We think that on the facts before it and on those of which it could properly take judicial notice, the District Court was entitled to find, as it did, that the convenience of witnesses, on the national issue of alleged conspiracy and its effect on prices charged by petitioner would be served by a central location for trial, together with the possibility of reducing the number of appearances required by these witnesses; that the convenience of the parties would be served by reducing the cost of separate preparation of power switchgear assembly cases and by better accessibility of documents in the National Documents Depository in Chicago for use in preparation and trial of the case; and that the interest of justice would be served by the apparently planned early trial in Chicago and concentrating many of the power switchgear assembly cases in one jurisdiction and avoiding to the extent possible repetitive trials in many jurisdictions.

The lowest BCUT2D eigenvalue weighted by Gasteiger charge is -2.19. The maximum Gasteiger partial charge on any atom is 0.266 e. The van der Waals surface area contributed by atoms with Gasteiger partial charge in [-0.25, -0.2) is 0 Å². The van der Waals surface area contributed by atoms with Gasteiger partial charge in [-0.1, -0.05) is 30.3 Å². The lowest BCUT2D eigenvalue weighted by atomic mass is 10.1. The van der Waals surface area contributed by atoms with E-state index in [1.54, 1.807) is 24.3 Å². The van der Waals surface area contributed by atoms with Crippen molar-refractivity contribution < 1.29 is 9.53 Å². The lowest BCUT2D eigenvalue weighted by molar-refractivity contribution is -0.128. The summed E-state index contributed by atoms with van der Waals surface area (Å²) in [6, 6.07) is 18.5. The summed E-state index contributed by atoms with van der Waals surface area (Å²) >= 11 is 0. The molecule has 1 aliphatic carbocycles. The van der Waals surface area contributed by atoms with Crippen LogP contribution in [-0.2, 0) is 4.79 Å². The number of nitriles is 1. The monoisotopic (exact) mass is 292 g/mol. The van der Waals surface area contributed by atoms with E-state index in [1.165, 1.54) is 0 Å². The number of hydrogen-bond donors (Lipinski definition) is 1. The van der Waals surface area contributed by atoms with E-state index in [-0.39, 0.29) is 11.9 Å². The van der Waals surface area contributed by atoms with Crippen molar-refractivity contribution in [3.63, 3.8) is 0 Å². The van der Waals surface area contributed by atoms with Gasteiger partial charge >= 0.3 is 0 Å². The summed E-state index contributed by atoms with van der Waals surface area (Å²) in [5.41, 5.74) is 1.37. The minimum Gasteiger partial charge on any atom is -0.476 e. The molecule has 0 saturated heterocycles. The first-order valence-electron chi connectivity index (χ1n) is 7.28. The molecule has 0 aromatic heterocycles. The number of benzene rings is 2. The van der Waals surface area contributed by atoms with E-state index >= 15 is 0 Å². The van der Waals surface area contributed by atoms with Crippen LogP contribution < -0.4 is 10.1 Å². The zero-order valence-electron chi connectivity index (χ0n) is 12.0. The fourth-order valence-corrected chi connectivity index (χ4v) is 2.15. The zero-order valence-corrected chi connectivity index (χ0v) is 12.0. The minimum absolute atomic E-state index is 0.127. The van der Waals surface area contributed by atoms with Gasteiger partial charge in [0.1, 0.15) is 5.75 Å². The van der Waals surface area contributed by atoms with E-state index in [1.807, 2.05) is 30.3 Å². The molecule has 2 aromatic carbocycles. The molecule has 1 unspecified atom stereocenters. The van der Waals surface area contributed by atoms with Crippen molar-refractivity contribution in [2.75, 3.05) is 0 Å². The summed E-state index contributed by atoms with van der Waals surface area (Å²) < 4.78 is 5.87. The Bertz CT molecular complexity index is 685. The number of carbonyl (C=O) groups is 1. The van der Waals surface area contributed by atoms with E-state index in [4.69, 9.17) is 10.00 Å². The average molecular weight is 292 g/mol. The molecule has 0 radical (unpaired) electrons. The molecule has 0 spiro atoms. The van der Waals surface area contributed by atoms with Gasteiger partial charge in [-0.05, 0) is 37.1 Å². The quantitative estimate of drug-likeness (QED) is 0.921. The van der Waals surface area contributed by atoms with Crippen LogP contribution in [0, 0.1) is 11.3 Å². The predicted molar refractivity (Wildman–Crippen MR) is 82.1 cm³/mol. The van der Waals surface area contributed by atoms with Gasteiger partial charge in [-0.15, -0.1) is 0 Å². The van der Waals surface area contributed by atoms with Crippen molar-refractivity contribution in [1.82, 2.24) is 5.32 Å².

These considerations leave petitioner's technical contentions without any force. As in the situation on which the Supreme Court denied certiorari, referred to above, we think the District Court was entitled to make the evaluation and exercise its discretion on the basis, "that it would facilitate the national disposition of these cases to transfer them to the Northern District of Illinois to be either consolidated with the cases there set for trial or for trial immediately thereafter".


Application for rule to show cause denied and petition for writ dismissed.